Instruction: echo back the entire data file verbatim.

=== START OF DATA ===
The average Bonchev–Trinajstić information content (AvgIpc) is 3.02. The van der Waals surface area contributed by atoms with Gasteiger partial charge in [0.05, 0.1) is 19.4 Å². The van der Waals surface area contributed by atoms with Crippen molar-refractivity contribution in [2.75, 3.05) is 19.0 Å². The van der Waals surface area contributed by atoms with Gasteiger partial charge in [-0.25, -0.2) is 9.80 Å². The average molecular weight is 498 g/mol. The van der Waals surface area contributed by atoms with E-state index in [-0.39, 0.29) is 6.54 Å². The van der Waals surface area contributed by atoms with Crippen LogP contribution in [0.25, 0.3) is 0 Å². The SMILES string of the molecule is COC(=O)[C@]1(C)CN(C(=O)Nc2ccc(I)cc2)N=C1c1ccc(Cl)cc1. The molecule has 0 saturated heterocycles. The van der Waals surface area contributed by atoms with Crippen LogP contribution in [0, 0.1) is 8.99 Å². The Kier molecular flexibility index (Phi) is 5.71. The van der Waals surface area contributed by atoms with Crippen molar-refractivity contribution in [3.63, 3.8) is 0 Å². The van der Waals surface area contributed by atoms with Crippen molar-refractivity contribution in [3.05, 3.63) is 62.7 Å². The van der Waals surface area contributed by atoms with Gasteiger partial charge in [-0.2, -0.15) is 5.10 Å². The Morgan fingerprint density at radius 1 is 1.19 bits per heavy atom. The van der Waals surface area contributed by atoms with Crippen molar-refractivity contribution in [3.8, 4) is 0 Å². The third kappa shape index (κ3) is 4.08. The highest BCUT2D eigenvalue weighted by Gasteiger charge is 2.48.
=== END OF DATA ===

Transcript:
The average Bonchev–Trinajstić information content (AvgIpc) is 3.02. The van der Waals surface area contributed by atoms with Gasteiger partial charge in [0.05, 0.1) is 19.4 Å². The van der Waals surface area contributed by atoms with Crippen molar-refractivity contribution in [2.75, 3.05) is 19.0 Å². The van der Waals surface area contributed by atoms with Gasteiger partial charge in [-0.25, -0.2) is 9.80 Å². The average molecular weight is 498 g/mol. The van der Waals surface area contributed by atoms with E-state index in [-0.39, 0.29) is 6.54 Å². The van der Waals surface area contributed by atoms with Crippen LogP contribution in [0.25, 0.3) is 0 Å². The SMILES string of the molecule is COC(=O)[C@]1(C)CN(C(=O)Nc2ccc(I)cc2)N=C1c1ccc(Cl)cc1. The molecule has 0 saturated heterocycles. The van der Waals surface area contributed by atoms with Crippen LogP contribution in [0, 0.1) is 8.99 Å². The Kier molecular flexibility index (Phi) is 5.71. The van der Waals surface area contributed by atoms with Crippen molar-refractivity contribution in [3.63, 3.8) is 0 Å². The van der Waals surface area contributed by atoms with Crippen molar-refractivity contribution in [3.05, 3.63) is 62.7 Å². The van der Waals surface area contributed by atoms with Gasteiger partial charge in [-0.2, -0.15) is 5.10 Å². The Morgan fingerprint density at radius 1 is 1.19 bits per heavy atom. The van der Waals surface area contributed by atoms with Crippen molar-refractivity contribution in [3.8, 4) is 0 Å². The third kappa shape index (κ3) is 4.08. The highest BCUT2D eigenvalue weighted by Gasteiger charge is 2.48.